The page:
Saturday, 31 July 2010

Saturday 31st.July 2010

It was 6 o'clock this evening before today got anywhere near Summer . The rest of the day was made up of heavy drizzle , grey skies and an occasional , fleeting glimpse of the sun .
It was one of these bright interludes that encouraged me out this afternoon , and I headed for Salt Box Hill , below Biggin Hill Airport , close enough to get back quickly if the weather deteriorated . No sooner had I arrived on site , for the second day running , I recorded Common Buzzard , thanks to a Kestrel warning me of it's presence . But with the 100mm. lens on , and the light conditions , it was just a silhouette . The ground vegetation was alive with Grasshoppers and Crickets , like this Dark Bush-Cricket -Pholidoptera griseoaptera , looking like some prehistoric , armoured creature . When it moved , it was identified as a female by the ovipositor extending from the end of her abdomen .
Given the conditions , and the fact that the two Dartmoor ponies had only been taken off site a couple of weeks ago , I did not have much hope for the Butterfly transect . To say I was surprised with the totals would be an understatement . These results combine the fenced , grazed area , and the unfenced , ungrazed one :-
Meadow Brown (41) , Common Blue (37) , Brown Argus (10) , Gatekeeper (29) , Peacock , pictured on Lesser Burdock ( 9) , Green-veined White (2) , Ringlet (4) , Painted Lady , pictured on Marjoram , a most unexpected , pristine specimen (1) , Large White (4) , Comma (4) , Small Heath (20) , Silver Washed Fritillary , a first for this site , (1) , Small Tortoiseshell (1) , Small Copper , a very pristine specimen pictured , as they all were (4) , Large Skipper (1) , Speckled Wood (1) , Marbled White (2) , Large White (4) and Brimstone (9) .
Speaking of which , a couple of individuals posed for seldomly seen shots , of the top wing ,
the proboscis , which can be unwound , to enable the insect to collect nectar from deep into a flower ,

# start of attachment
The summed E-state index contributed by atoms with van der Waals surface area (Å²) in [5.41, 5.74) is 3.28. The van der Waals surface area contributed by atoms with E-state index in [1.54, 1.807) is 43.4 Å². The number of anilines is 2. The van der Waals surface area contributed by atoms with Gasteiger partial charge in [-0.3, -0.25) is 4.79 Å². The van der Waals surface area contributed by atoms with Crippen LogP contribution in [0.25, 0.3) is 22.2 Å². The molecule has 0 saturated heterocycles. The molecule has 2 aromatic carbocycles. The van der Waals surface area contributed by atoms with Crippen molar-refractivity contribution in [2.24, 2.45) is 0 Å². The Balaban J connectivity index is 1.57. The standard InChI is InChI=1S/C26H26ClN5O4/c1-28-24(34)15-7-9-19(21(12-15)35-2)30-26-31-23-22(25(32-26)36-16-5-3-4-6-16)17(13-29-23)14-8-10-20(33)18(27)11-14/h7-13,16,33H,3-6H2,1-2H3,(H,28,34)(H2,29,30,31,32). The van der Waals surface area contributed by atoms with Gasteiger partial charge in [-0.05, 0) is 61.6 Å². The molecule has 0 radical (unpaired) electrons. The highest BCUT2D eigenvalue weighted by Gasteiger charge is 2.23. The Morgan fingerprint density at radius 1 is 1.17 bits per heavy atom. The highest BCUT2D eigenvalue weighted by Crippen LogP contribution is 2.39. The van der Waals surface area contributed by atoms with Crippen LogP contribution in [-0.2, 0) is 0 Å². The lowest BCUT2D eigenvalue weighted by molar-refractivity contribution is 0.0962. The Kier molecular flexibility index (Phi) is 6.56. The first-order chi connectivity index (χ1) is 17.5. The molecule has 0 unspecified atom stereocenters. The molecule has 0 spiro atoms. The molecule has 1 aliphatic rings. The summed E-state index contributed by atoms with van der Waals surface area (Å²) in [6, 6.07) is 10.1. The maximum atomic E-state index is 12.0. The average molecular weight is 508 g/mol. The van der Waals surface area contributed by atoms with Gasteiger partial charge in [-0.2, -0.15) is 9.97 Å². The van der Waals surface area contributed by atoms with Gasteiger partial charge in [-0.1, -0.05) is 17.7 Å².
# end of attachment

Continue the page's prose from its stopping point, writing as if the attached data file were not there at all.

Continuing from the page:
and one of my favourite colour combinations , the sulphur yellow of the male and the purple ofthe Spear Thistle flower .
A totally unexpected 19 species , on a day that I would have been happy with half that number .

Friday, 30 July 2010

Friday 30th. July 2010

After two days volunteering and not getting out yesterday , I earned a few more brownie points , then set off to check the local sites .
The Ash tree on the Common only produced two high Purple Hairstreak sightings , but whilst there a migrant Silver Y moth posed , showing the Ys well , and the strange ear / horn type appendages on the head . Also in the dry grass , an Essex Skipper .
On to the Farm lake , where I was welcomed with the constant calls of three Little Grebe chicks .
These have to be a second brood , but I never saw anything of the first . Good numbers of Common Blue butterflies , second brood again , and also of Gatekeepers . This was one of three very fresh looking Red Admirals recorded on site . Odonata recorded were in small numbers , but Emperor , Black-tailed Skimmer , Common Darter , like these two in tandem , still a few Blue Tailed , Azure and Common Blue Damselflies about . As I was about to leave , calls from further down the valley alerted me to what looked like a family group of four Common Buzzard . As they came closer , they must have found a thermal , and started to rise on it . By the time they were overhead they were really high , but I still couldn't get all four in the same frame , and had to settle for these two .
After lunch , with clouds rolling in , I headed for High Elms , and as usual , as I got there the sun disappeared . Another three Red Admirals were recorded , all on the same Buddleia bush .